Editorial

New Way to Abuse Refugees

Resources must be invested in the asylum seekers who are already here, especially since the flow of asylum seekers entering the country has dried up completely

Asylum seekers protesting outside the Supreme Court in Jerusalem, January 26, 2017.
Emil Salman

The rate at which Eritreans are recognized as refugees in Israel is less than 0.1 percent. Some 8,500 Eritreans have submitted asylum requests, but only eight have had them granted, while more than 3,000 are still awaiting an answer. Admittedly, Eritrean asylum seekers are given temporary protection and are not deported, but the state exerts great pressure on them to go back to their country or to some other country in Africa.

Until 2013, the Interior Ministry’s Population, Immigration and Border Authority refused to even consider their asylum requests, on the grounds that in any case they weren’t being deported. Only after a court order did it begin considering them – and then it rejected them almost automatically.

Via the population authority, the state tries to find various ways to reject asylum requests by Eritrean nationals. The authority has rejected many requests on the basis of a legal opinion stating that someone who deserts from the Eritrean army isn’t entitled to refugee status. In other cases, it has argued that the applications were submitted more than a year after the asylum seeker entered the country. The first argument is currently being considered by an appellate custody tribunal, but the belated filing argument has already been rejected by the courts.

On Wednesday, we discovered (Ilan Lior, Haaretz) that the state has now found a new way to avoid recognizing the refugees. The population authority hired the Israeli Immigration Policy Center, without a tender, to prepare recommendations and reports that it could use to update the state’s position on Eritrean asylum seekers.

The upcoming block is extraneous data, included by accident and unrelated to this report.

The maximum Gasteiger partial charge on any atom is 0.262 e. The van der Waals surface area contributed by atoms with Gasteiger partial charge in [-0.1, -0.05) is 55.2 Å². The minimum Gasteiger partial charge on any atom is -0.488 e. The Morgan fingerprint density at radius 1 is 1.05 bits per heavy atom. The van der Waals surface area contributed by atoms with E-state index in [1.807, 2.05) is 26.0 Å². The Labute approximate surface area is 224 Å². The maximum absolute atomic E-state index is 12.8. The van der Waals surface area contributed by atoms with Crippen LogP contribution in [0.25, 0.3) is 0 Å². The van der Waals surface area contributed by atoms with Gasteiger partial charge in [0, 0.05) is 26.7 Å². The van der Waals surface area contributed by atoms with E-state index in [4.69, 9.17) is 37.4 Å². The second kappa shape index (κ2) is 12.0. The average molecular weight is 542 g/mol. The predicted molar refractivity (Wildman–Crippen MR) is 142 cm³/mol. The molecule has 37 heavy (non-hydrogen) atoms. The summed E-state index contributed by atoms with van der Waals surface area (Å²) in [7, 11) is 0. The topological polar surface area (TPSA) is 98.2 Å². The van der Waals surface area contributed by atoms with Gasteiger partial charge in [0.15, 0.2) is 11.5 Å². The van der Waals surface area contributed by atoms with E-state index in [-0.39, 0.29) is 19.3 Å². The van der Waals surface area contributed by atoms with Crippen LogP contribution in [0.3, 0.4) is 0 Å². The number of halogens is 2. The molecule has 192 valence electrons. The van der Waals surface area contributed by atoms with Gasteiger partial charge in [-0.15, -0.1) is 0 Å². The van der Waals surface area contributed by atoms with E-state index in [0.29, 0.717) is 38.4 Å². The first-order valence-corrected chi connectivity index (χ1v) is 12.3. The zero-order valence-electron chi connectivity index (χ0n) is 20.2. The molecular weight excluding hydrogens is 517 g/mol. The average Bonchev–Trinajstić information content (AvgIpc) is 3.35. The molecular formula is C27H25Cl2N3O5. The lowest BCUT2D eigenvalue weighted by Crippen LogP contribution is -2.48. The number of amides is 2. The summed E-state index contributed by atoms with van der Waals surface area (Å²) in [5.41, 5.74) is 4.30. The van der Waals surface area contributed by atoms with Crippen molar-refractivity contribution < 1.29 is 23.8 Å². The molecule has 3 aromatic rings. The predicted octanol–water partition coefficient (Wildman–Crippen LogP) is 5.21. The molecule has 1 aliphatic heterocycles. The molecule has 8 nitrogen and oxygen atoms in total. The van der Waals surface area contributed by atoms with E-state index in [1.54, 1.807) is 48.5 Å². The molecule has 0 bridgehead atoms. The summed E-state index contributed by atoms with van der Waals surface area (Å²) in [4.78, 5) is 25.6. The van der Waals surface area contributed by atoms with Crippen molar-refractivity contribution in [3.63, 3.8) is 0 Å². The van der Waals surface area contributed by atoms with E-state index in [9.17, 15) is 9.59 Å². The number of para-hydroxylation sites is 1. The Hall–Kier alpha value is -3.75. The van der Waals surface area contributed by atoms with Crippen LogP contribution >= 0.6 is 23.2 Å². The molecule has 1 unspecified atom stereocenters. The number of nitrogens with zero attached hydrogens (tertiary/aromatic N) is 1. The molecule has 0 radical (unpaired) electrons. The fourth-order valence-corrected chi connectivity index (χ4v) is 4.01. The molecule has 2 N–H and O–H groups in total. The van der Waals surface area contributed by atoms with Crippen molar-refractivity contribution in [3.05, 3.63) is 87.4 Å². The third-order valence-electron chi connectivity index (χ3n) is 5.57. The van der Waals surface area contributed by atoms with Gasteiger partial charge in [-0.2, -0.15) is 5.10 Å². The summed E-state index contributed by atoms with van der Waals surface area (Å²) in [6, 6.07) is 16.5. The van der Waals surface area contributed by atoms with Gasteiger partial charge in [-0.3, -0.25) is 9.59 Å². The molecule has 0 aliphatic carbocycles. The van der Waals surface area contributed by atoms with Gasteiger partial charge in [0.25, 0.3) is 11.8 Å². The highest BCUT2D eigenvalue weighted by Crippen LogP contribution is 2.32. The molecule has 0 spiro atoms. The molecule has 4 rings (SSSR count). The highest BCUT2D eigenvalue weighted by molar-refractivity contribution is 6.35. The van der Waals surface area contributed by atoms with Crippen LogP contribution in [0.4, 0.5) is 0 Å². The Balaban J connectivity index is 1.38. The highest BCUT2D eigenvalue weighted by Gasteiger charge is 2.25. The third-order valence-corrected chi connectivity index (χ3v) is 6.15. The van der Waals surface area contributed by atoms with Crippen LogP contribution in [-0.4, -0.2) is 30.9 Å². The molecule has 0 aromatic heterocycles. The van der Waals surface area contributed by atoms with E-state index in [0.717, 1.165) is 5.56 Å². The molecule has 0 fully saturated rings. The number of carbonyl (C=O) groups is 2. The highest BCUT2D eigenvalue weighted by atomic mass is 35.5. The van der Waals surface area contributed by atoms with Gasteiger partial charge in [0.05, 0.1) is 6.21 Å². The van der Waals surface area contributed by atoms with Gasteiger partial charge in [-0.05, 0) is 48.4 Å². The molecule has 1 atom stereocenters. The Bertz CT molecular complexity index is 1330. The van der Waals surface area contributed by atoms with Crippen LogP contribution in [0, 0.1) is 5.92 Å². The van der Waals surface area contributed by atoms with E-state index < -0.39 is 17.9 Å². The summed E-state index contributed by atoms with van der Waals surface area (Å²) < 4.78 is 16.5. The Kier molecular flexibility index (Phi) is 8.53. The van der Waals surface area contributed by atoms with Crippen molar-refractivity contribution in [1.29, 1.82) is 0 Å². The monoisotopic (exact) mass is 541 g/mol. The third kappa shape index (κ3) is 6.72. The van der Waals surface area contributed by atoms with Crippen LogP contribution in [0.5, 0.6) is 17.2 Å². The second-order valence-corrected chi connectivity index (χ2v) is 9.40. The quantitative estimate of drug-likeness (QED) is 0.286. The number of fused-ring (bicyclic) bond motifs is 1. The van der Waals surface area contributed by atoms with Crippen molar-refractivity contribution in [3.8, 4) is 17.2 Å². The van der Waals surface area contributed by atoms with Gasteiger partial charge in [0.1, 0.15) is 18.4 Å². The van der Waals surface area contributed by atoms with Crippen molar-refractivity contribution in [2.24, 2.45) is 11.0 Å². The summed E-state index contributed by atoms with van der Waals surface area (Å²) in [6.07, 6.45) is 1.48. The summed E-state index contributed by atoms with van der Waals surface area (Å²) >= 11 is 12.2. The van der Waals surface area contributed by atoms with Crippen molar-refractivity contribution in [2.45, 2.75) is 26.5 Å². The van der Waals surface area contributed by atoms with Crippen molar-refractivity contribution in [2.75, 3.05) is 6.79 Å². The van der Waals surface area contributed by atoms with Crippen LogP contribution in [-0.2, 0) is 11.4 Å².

The organization in question has run campaigns to deport asylum seekers from Eritrea and Sudan and claims that almost all are labor migrants rather than refugees. “We must put an end, once and for all, to the refugee deception of Eritrean infiltrators,” declared Yonatan Yakobovich, one of the center’s founders, while ignoring reports by the United Nations and the U.S. State Department about the ongoing grave human rights violations in Eritrea and the danger to the lives of regime opponents. The center also pushed draconian legislation that obliges asylum seekers to put a significant chunk of their salaries into a special deposit that they get back only upon leaving Israel.

The Hotline for Refugees and Migrants claims that the center is not a professional research organization, but rather a group with a political goal – getting rid of asylum seekers from Africa. The hotline has asked the government’s tenders committee, the Interior Ministry and the population authority to cancel the contract with the center.

Interior Minister Arye Dery recently recognized the special status of refugees from Sudan’s Darfur region and even said the state would grant temporary residency to 200 of them. He would do well to also order the Population, Immigration and Border Authority to terminate its contract with the Israeli Immigration Policy Center and all its other efforts to deny the problem of refugees from Eritrea and Sudan. Resources must be invested in absorbing the asylum seekers who are already here, especially since the flow of asylum seekers entering the country has dried up completely.

The above article is Haaretz's lead editorial, as published in the Hebrew and English newspapers in Israel.